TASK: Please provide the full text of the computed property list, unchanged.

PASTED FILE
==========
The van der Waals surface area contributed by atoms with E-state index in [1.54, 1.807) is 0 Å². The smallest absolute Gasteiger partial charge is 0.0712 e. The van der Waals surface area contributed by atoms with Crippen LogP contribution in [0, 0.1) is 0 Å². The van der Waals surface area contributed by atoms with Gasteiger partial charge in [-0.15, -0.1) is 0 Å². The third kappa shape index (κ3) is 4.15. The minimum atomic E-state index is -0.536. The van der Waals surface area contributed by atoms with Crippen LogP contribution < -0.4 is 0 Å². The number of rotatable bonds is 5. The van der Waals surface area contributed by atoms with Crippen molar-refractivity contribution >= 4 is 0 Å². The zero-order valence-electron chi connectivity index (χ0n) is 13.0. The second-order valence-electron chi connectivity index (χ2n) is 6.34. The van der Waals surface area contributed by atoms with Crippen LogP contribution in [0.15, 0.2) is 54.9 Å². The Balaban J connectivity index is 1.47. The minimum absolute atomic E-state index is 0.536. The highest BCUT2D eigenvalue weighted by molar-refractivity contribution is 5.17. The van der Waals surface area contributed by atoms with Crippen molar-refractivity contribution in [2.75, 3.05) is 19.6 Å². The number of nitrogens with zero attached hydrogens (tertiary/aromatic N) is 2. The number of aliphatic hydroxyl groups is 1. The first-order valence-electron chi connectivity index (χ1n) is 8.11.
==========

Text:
The van der Waals surface area contributed by atoms with E-state index in [1.54, 1.807) is 0 Å². The smallest absolute Gasteiger partial charge is 0.0712 e. The van der Waals surface area contributed by atoms with Crippen LogP contribution in [0, 0.1) is 0 Å². The van der Waals surface area contributed by atoms with Gasteiger partial charge in [-0.15, -0.1) is 0 Å². The third kappa shape index (κ3) is 4.15. The minimum atomic E-state index is -0.536. The van der Waals surface area contributed by atoms with Crippen LogP contribution < -0.4 is 0 Å². The number of rotatable bonds is 5. The van der Waals surface area contributed by atoms with Crippen molar-refractivity contribution >= 4 is 0 Å². The zero-order valence-electron chi connectivity index (χ0n) is 13.0. The second-order valence-electron chi connectivity index (χ2n) is 6.34. The van der Waals surface area contributed by atoms with Crippen LogP contribution in [0.15, 0.2) is 54.9 Å². The Balaban J connectivity index is 1.47. The minimum absolute atomic E-state index is 0.536. The highest BCUT2D eigenvalue weighted by molar-refractivity contribution is 5.17. The van der Waals surface area contributed by atoms with Crippen molar-refractivity contribution in [2.75, 3.05) is 19.6 Å². The number of nitrogens with zero attached hydrogens (tertiary/aromatic N) is 2. The number of aliphatic hydroxyl groups is 1. The first-order valence-electron chi connectivity index (χ1n) is 8.11.